27 Sep 2020

Mystery of 'monstrous' cats reignited in South Island

From Sunday Morning, 9:38 am on 27 September 2020

For more than 50 years the presence of wild puma-like cats in the South Island has been a keenly debated topic, but a Twizel-based DOC officer remains sceptical.

A wild cat with a GPS collar attached in order to track its movements.

A wild cat with a GPS collar attached in order to track its movements. Photo: Supplied / DOC

Two sightings of "monstrous" cats earlier this month in North Canterbury have again reignited the mystery and speculation.

One possum hunter has vowed never to go into the bush alone again after encountering a cat that he estimated to be about 2 metres long, Stuff has reported. That would make it about the same size as a puma.

Over the years there have been sightings of big cats in Canterbury, Otago, Southland and Marlborough.

Last year, there were reports of a big black animal close to Fairlie.

If you have seen a larger than normal feral cat, and would like to share pictures or stories of your sighting with us, email RNZ at: webnews@rnz.co.nz

Department of Conservation biodiversity officer Dean Nelson has been based in Twizel for several years and is familiar with big cat sightings in the region.

He said he remains a bit sceptical, although that could change if he ever sees one himself.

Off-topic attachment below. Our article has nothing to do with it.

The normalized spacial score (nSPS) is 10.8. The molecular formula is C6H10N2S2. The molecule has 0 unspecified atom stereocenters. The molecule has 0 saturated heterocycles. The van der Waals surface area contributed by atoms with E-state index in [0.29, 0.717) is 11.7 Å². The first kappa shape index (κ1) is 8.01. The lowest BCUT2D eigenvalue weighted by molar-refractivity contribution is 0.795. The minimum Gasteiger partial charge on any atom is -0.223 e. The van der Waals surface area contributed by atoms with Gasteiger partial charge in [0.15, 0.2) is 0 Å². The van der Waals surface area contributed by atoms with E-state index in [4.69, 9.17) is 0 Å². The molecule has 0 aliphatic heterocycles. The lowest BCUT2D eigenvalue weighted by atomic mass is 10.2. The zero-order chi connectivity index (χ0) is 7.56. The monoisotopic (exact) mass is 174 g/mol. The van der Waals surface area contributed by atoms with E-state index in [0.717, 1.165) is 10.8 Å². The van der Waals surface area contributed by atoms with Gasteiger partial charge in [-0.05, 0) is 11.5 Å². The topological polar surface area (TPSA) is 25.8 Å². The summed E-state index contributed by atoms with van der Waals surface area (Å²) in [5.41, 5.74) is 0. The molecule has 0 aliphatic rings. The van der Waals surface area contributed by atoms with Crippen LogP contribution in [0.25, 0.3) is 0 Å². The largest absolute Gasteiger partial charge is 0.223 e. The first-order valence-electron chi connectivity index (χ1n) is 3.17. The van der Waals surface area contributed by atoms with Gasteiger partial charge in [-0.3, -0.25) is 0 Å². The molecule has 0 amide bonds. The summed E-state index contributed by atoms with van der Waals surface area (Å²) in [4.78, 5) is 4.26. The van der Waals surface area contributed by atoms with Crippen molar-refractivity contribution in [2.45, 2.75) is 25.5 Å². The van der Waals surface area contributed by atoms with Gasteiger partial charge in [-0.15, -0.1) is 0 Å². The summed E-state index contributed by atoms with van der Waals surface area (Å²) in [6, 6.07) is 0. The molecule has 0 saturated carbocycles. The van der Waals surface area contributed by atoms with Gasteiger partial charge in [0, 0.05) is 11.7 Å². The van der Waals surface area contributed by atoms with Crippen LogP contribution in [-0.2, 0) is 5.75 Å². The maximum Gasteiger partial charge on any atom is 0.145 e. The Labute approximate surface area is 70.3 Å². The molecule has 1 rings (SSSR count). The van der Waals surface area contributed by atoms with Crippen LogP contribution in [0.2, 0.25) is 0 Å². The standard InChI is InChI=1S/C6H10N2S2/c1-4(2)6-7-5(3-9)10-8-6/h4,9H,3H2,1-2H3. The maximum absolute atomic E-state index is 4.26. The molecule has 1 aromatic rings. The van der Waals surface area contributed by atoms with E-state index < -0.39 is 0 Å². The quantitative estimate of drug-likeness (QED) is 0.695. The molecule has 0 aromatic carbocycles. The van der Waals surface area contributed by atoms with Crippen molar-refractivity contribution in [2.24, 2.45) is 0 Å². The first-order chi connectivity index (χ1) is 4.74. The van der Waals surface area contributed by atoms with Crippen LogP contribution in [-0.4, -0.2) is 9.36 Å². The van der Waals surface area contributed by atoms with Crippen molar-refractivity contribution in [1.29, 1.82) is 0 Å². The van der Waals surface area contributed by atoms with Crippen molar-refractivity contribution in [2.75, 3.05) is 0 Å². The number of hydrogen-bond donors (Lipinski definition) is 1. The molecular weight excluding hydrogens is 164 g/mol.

"The issue for me is that the sightings have been in a whole lot of different places over many years and how do these animals remain concealed the rest of the time?"

Nelson said if big cats were there it would be likely to see more reports in one place, or signs of their presence such as sheep kills or the like.

A number of the sightings have been at times when there are low light levels or at night which can change a person's perception of size, he said.

"We know we catch just over 7kg feral cats, but that's not quite the size that some of these people are talking about."

Nelson said although he has caught large feral cats the only report he has had directly of a larger than normal cat was in the Aoraki/Mount Cook National Park in the 1980s.

"I had an American tourist who was convinced he'd seen a lynx, minus the tail, you know cause they don't have much of a tail - you know he was convinced that it was a lynx that he'd seen on one of the tracks."

Nelson said he deals with river areas where there is sand and big cats would leave paw prints, but he has never seen any evidence of that.

But he said wild cats are very good at avoiding humans and a good example of this is the number of cats DOC has been able to trap.

"People think there's a few feral cats out there, but in the Tasman Valley that we've been trapping for just over 15 years now, we've taken nearly 3500 cats out of there over that period."

Nelson said feral cats are New Zealand's top predator because they are incredibly adaptable hunters, can survive from eating just about anything and live in a huge range of habitats.

But he said if there were big cats out there it is likely that they would see cattle and sheep as easy food.

"I'm sure that we would hear it from the farmers if they were losing stock," he said.

Feral cats need to put on as much weight as they can during summer and autumn in order to survive cold winters, Nelson said.

Nelson said although it is possible for cats to breed between cat species, if for example something like a bobcat escaped from the zoo, this would be very unlikely.

Small cats can breed with other small cat species and likewise big cats can hybridise with other big cat species, he said.

"But there's not a lot that kind of indicates hybrids between big cats and small cats, and the other issue with hybridisation is that often a hybrid of a species is less fertile and is less likely to have viable offspring."